Patti Tate, a Northwestern High School English instructor, could be South Carolina's next Teacher of the Year.
She's one of five teachers from more than 80 school districts in the running for the title, which comes with $25,000.
Tate's nomination marks the third straight year that a Rock Hill school district teacher has been a state finalist.
In 2010, Julia Goodman Marshall, who teaches fifth grade at Oakdale Elementary was a finalist.
In 2009, Bryan Coburn, a Northwestern High computer science and pre-engineering teacher, was named South Carolina's Teacher of the Year. He was the first teacher from York County to win since Rock Hill's Hazel Joiner in 1973.
Tate, 47, was driving when state Superintendent of Education Mick Zais called to give her the news.
"I had to pull over," she said. "I was so in shock ... I'm still in shock."
In her 25th year of teaching, Tate said she aims to individualize education for each of her students.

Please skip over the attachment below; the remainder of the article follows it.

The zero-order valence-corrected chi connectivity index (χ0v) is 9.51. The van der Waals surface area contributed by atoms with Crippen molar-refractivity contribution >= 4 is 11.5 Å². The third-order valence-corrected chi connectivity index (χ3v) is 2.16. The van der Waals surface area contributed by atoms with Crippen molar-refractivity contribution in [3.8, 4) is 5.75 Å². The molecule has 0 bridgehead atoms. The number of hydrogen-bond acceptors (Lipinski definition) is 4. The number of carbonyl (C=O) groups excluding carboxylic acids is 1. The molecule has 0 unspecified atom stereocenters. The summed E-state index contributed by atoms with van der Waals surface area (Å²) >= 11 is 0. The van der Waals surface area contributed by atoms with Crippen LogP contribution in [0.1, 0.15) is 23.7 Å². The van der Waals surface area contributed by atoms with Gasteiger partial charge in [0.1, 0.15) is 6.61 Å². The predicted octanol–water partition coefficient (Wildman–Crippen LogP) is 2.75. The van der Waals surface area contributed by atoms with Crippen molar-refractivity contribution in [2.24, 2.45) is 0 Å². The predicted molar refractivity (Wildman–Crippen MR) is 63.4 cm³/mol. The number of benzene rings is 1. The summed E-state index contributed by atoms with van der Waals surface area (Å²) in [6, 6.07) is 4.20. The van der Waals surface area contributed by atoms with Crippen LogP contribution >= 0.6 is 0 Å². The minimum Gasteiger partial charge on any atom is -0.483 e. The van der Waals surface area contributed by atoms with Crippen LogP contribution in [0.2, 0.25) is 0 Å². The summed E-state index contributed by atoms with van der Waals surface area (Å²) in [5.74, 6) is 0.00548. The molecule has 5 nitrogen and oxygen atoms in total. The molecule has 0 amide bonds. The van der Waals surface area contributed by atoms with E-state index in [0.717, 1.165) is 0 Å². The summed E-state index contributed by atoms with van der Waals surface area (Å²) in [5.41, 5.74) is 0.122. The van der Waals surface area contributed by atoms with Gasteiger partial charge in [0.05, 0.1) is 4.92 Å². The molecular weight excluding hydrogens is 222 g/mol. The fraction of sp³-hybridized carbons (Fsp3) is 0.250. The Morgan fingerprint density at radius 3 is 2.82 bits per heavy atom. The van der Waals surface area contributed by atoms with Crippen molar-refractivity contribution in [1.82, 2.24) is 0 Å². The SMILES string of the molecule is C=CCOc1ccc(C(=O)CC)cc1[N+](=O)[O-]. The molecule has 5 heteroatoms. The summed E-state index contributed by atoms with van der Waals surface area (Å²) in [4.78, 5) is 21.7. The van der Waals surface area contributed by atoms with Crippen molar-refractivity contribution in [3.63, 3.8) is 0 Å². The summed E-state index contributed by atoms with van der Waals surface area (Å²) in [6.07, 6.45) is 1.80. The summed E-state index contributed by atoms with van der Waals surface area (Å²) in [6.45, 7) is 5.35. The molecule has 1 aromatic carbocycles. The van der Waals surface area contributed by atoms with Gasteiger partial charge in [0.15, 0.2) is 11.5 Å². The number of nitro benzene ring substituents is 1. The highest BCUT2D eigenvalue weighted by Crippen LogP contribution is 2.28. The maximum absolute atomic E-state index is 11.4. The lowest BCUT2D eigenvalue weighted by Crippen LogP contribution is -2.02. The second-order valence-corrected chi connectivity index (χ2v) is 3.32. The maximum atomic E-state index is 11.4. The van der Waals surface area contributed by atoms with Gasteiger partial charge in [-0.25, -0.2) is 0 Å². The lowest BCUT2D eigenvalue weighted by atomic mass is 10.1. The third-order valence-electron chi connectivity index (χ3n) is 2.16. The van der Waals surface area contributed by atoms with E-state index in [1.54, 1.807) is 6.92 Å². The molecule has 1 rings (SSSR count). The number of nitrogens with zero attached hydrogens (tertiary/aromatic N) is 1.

"Every single one of them," she said. "All students learn, but they all learn in their unique way. I don't say I teach classes. I say I teach students."
That often means offering choices.
Rather than having everyone turn in identically formatted research projects, for instance, students get to choose the format. One might write an essay, while another shoots a video and another draws.
The key to understanding how students learn, Tate said, is to first build trust so they feel comfortable talking about concerns.
"My trick is letting them know who I am," she said. "I share my stories ... And my mistakes. I'll say 'I don't get that.' It's building relationships with students."
Her approach works, students said.
"Our classroom is more like a family because of her," said Olivia Stillman, a 16-year-old junior in Tate's Advanced Placement English course. "We don't just sit there and take notes. We have discussions as a class.
"We're like her kids. She even tells us we mean so much to her."
Junior Jake Youngblood said Tate makes dense lessons enjoyable.
"She finds new ways to help us learn," he said.
To hammer home a recent lesson on fallacies in arguments, Tate had students draw pictures of illogical situations. Youngblood, whose partner that day was Ms. Tate, turned in a drawing of himself getting an A after not doing any work.
Youngblood said he'll never forget what "fallacy" means.
Next month, Tate and the other four finalists have personal interviews with a seven-member selection committee. The winner will be announced at a banquet on April 27.